Bang! Bang! My feature shot me down.

Again, I’ll open with a song. I’m in a rut, but this one was too good to avoid:

For the last month I’ve been working with co-editor Andrea Braxton on a multiple-part feature on Columbia’s gun culture. As it turns out, mid-Missourians love their guns.

Many Missourians feel the same way as Annette Bening in American Beauty: “I LOVE SHOOTING THIS GUN!” I doubt they look that crazy, though.

The feature started out as a 16-story collection written by an Intermediate Writing class. Their stories covered everything you could think of gun-related: a list of gun shops/ranges in the area, kids’ sports shooting, the influx of women involved with guns, hunting, how to get a concealed weapons permit, what to do if attacked by someone with a gun, how guns are represented in art, how to buy a gun, the ways the police use guns. Guns, guns, guns.


Time for some background: I’m a Chicagoan who interned for an urban issues magazine over a summer with record-high shootings. My project was an article on gun violence and foster children. I grew up seeing guns as terrifying and only “cool” in the movies when being handled by people like Robert Redford and Clint Eastwood. Needless to say, I’m anti-gun and glad/scared as hell that Illinois is the only state that doesn’t grant concealed weapons permits.

That being said, editing a feature of nothing but pro-gun stories was tough, and I could tell a lot of the writers and editors working on the package felt the same way I do toward America’s lack of gun control laws. We all had to put those biases aside, however, and from the reactions we’ve been receiving, we did a pretty good job of it. Even a blind, gun-shy woman hits the target once in a while, I guess.

When we read through all 16 stories, we recognized that we had nothing but “yay, guns!” viewpoints. Only some brushed on the anti-gun position, and none cited human sources who said anything favoring stricter gun control. For a piece we had hoped would feature all sides of gun culture, it had its scope focused on only one group of people; those who see guns as power, protection and pleasure. Some drafts were great and some — to continue the gun puns — missed the mark. We whittled the list down to 11 stories in total, a bit more manageable for two editors also in charge of their department’s content for the week.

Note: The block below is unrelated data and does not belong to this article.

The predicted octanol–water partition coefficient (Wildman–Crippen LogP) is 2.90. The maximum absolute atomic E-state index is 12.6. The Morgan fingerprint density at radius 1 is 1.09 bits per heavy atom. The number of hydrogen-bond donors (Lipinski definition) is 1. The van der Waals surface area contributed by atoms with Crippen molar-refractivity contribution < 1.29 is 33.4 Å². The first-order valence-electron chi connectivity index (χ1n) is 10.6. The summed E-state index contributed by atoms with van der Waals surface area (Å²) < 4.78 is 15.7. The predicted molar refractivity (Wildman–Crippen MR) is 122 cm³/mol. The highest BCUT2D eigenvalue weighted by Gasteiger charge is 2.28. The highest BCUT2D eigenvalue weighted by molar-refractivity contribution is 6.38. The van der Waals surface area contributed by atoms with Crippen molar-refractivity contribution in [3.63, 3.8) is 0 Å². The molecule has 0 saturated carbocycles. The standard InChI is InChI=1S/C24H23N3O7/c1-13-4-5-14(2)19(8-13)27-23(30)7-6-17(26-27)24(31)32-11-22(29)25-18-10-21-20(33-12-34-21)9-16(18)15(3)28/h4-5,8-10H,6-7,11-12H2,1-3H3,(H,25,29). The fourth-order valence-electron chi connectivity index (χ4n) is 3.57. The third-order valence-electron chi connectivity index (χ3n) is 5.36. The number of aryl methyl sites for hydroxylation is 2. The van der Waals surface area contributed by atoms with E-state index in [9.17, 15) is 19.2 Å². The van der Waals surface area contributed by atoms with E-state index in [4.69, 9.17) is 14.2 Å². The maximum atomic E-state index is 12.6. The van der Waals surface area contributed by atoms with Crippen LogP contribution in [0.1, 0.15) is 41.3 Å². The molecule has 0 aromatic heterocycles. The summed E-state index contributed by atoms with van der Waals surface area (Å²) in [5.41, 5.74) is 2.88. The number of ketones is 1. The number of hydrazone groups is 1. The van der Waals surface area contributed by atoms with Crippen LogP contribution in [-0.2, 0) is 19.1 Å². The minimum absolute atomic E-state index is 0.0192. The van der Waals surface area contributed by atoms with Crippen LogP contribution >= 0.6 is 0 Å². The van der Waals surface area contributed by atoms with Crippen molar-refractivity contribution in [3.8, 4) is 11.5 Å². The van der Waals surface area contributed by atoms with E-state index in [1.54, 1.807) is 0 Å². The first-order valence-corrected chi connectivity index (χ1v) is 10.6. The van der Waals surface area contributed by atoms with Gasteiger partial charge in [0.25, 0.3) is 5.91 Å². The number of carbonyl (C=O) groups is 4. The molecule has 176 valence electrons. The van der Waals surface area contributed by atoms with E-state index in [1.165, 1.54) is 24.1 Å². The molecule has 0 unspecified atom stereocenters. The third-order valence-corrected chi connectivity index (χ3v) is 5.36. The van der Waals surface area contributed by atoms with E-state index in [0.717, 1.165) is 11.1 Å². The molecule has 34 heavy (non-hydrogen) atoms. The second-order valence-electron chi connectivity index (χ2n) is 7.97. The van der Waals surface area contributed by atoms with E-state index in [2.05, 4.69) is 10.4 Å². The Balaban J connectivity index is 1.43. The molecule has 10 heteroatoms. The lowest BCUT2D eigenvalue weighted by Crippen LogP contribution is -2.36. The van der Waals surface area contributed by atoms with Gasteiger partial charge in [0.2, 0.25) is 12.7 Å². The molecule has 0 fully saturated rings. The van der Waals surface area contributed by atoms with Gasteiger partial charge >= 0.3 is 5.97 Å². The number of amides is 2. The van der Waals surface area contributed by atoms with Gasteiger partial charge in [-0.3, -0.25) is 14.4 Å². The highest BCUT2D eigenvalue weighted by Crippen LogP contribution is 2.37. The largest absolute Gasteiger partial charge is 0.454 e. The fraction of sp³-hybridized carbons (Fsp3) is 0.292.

After about two weeks of back-and-forth editing sessions with the reporters, Andrea and I were given full reign to “take ownership” of the stories. This was something new to me as an editor; as a writer, I hate when editors make drastic changes to my work without my knowledge. Still, I had to switch out my reporter’s cap for my editor’s crown. The concealed weapons story took a whole new reformatting to make it more readable. For good measure, however, I called reporter Jamie Hergenrader in to explain what changes were being made. She was entirely accommodating, a real blessing to a feature editor still struggling to exercise all the (fire)power she’s been given.

Then we had the police and guns story, which required a Sunshine Request. It was my first time filing one, and we ended up hitting the bulls-eye and getting the exact information we needed.

But the bias issue was still hanging over our heads. We didn’t want to make Vox look pro-gun, especially since many of its staff and readers are actually pro-gun control. That’s why Andrea and I penned a brief opening to the package discussing the anti-gun side that, despite its absence in the writing, does exist in Columbia.

Then began production. Monday and Tuesday nights in the office, about seven hours of work each, plus early Wednesday morning galley reads and afternoon web uploading made up probably 24 solid hours of producing the stories in print. I called more than 20 sources for fact checking. Andrea called even more.

Is it any wonder we looked like this on Tuesday night? Drawing by Andrea Braxton before we left Tuesday production only to return six hours later.

But once every page was sent to the printer and every story had been posted online, linked to the splashpage (an interactive homepage for just the feature) designed by our multimedia designer and Tweeted out to Vox‘s 2,921 followers, we were done.

Documentation of our exhausted joy.

But the story doesn’t end there. The bullet keeps flying. We’ve got another production week ahead. I’m already gearing up for my first solo feature slated for the Dec. 20 issue. Andrea is hard at work on her next feature, due out close to Thanksgiving. The gun keeps reloading, and we keep hoping that we’ll continue to hit the bulls-eye.


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